A smartphone contains around 60 raw materials. This includes cobalt and other, more rare earth elements. These raw materials are extracted in a few countries of origin. The difficult and hard work is sometimes life-threatening, and not only for the adults, but also for the numerous children who take part in the extraction.
Life without a smartphone? Very few people can imagine this scenario. As of 2020, around 3.5 billion people across the globe own such a device, and the trend is rising. In addition, we use smartphones on average for up to three hours a day – and not just for calling and chatting. We use it as a camera, listening to music, banking, shopping and the list goes on. For this reason and since the devices are now available almost everywhere, we no longer consider smartphones as luxury items.
What is the smartphone made of?
You can appreciate how luxurious a cell phone is, however, if you take it apart and look closer at what it actually consists of. It contains various individual parts such as the display, circuit board, battery, microphone and loudspeakers. Plastic, glass and ceramics make up most of the smartphone. The following metals are also used in a production of smartphone:
- Copper: Used for wires and printed circuit boards of smartphones. Main countries of origin: Chile, China, USA
- Aluminum: Used as a shielding plate to shield the electronics from the electromagnetic radiation coming from the antenna. Main countries of origin: Jamaica, China, Russia, Canada.
- Iron: Used for all screws. Main countries of origin: Brazil, China, Australia, India.
- Palladium: Used for the contact surfaces between individual components. Main countries of origin: Canada, South Africa, Russia.
- Silver: Used in the conductive tracks of the printed circuit board. Main countries of origin: Peru, Mexico, China, Australia.
- Gold: Used for the smartphone’s contacts on a SIM card and on the battery. Main countries of origin: China, South Africa, Australia, USA.
- Cobalt: Used for the battery. Main countries of origin: Democratic Republic of the Congo, Zambia, China.
- Tantalum: Used as a capacitor. Main countries of origin: Democratic Republic of the Congo, Australia, Brazil.
- Tin: Used as solder that connects the components of the smartphone to the copper layer of the board. Main countries of origin: China, Indonesia, Peru.
- Gallium: Used in LEDs (light-emitting diodes) as back lighting of the display or camera light. Main country of origin: Kazakhstan.
- Indium: Used for LCD displays. This is a very rare metal and it’s main countries of origin are China, Canada, Peru.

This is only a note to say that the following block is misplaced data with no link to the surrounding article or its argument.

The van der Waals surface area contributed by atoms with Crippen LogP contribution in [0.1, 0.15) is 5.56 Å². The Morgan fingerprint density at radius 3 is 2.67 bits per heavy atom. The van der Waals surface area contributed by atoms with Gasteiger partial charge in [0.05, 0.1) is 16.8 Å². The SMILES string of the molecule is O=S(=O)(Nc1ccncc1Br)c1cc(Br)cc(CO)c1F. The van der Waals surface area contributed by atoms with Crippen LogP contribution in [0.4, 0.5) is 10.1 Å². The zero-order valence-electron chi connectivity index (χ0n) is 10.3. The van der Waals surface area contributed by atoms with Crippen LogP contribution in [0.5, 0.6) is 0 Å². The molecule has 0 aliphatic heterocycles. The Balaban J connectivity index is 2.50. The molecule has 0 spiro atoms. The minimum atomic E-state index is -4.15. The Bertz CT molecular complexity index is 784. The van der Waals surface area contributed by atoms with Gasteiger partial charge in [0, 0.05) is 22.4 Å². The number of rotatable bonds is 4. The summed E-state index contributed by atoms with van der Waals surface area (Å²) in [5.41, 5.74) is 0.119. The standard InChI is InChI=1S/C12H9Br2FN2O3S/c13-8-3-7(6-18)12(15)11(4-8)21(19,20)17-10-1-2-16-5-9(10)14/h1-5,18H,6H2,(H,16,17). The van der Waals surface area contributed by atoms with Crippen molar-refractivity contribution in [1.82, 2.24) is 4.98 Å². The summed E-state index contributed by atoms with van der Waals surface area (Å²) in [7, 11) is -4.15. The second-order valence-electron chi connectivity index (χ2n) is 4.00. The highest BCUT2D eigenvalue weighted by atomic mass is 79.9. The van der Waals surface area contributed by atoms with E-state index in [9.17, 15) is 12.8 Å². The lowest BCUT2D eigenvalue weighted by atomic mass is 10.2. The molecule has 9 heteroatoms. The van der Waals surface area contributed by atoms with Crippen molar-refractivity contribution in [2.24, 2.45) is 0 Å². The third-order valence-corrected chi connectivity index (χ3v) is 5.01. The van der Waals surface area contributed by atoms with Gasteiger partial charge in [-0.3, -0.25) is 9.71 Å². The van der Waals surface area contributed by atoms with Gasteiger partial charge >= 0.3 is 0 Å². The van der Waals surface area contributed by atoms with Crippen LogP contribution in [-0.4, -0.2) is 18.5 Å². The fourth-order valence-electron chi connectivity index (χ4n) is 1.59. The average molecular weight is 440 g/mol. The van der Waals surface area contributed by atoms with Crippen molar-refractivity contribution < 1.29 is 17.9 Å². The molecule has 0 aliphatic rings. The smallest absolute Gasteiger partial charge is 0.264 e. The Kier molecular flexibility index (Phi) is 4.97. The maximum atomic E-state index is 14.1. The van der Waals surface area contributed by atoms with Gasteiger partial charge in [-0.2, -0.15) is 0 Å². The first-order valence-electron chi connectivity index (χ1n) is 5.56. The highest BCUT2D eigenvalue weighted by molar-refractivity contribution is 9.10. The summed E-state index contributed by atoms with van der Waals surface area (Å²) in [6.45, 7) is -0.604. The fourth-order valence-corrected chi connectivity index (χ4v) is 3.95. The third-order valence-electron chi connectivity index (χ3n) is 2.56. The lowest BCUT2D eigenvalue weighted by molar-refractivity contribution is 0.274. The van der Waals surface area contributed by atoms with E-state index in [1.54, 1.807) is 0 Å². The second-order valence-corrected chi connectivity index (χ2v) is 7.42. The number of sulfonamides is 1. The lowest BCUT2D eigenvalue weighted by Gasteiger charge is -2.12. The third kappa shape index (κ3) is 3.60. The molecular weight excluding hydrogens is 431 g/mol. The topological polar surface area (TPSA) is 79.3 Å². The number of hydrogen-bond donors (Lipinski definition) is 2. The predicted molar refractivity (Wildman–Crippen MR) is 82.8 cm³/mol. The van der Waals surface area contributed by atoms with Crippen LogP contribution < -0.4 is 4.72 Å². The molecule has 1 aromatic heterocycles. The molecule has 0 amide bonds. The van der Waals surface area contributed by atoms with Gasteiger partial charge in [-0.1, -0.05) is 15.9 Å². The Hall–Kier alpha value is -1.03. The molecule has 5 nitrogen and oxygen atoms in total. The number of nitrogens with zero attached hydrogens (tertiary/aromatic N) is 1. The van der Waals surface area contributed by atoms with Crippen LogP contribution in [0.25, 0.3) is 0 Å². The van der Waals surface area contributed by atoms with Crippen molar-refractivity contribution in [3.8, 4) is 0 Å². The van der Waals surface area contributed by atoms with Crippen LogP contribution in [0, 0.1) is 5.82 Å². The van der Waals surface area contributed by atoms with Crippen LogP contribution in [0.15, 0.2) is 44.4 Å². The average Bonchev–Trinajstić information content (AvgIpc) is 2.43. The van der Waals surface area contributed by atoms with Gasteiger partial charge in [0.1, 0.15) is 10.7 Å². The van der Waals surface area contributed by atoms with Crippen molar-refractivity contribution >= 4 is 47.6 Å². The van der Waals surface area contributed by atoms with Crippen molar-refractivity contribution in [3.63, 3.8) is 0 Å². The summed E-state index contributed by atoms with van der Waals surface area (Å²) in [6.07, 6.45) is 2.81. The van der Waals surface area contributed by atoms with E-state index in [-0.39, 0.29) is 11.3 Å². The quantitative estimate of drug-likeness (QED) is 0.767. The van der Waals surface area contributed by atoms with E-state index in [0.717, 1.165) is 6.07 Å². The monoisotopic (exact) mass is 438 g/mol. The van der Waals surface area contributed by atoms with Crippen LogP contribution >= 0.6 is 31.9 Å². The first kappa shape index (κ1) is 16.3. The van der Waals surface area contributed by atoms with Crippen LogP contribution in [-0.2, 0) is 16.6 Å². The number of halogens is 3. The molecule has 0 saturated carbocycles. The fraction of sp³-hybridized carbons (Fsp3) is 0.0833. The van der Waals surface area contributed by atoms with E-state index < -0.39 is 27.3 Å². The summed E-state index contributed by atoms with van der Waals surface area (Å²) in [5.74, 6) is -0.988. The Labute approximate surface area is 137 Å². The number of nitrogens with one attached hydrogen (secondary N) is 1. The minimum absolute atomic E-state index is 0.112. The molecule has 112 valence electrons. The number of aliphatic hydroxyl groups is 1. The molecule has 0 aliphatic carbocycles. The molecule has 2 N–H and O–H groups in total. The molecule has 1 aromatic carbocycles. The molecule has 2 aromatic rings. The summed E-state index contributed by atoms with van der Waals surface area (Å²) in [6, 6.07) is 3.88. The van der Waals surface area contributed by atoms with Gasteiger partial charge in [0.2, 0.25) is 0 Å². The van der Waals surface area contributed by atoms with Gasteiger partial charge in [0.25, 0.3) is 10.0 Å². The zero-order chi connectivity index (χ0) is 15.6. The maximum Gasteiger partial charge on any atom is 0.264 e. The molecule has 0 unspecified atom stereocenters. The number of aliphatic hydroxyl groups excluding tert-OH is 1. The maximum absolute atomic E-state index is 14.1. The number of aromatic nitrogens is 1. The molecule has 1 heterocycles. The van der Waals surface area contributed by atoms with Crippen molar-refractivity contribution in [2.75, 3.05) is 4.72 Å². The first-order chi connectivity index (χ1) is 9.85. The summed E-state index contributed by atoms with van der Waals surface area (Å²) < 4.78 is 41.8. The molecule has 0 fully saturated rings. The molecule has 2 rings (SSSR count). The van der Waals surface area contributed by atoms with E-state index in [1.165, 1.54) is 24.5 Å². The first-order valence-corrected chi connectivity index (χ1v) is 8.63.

Rare earth elements
A single device contains seven materials that were classified as so-called “critical raw materials” or rare earth elements by the EU Commission in 2014 and are becoming increasingly scarce worldwide. Mobile phones contain additional rare metals, for example, neodymium and cerium. These are used in very small quantities in microphones or loudspeakers. The search for these materials is becoming increasingly complicated and dangerous.
More about the origin of elements on earth: What is the Big Bang? A Short Answer.
Where do materials used for smartphones come from?
The mining and extraction of the various raw materials takes place in mines in the respective countries of origin. Apart from the fact that the extraction of raw materials and the production of mobile phones are associated with a very high expenditure of resources and energy, there are also social consequences. International standards and human rights are repeatedly violated.
People in Bolivia and the Congo work in steep, self-made shafts that could theoretically collapse at any time. They do not wear protective masks or clothing. Protective masks are necessary, especially in the Congo cobalt mines. Amnesty International confirmed, inhaling cobalt dust can cause serious lung diseases. In addition, due to the fact that wages are too low, children have to work several hours a day and have to look for raw materials with their bare hands.
Does it always has to be a new smartphone?
Knowing what raw materials are in a smartphone and the conditions under which they are extracted, it almost sounds absurd when surveys show that only about 13 percent of people use their cell phones for more than two years. The bulk of the devices end up in the garbage or in the drawer at home. If you want to make a contribution, you can easily do something and use the smartphone until it is really no longer usable. Also, a new purchase is not always necessary: if it is simply a different model, it is worth taking a look at the used goods market.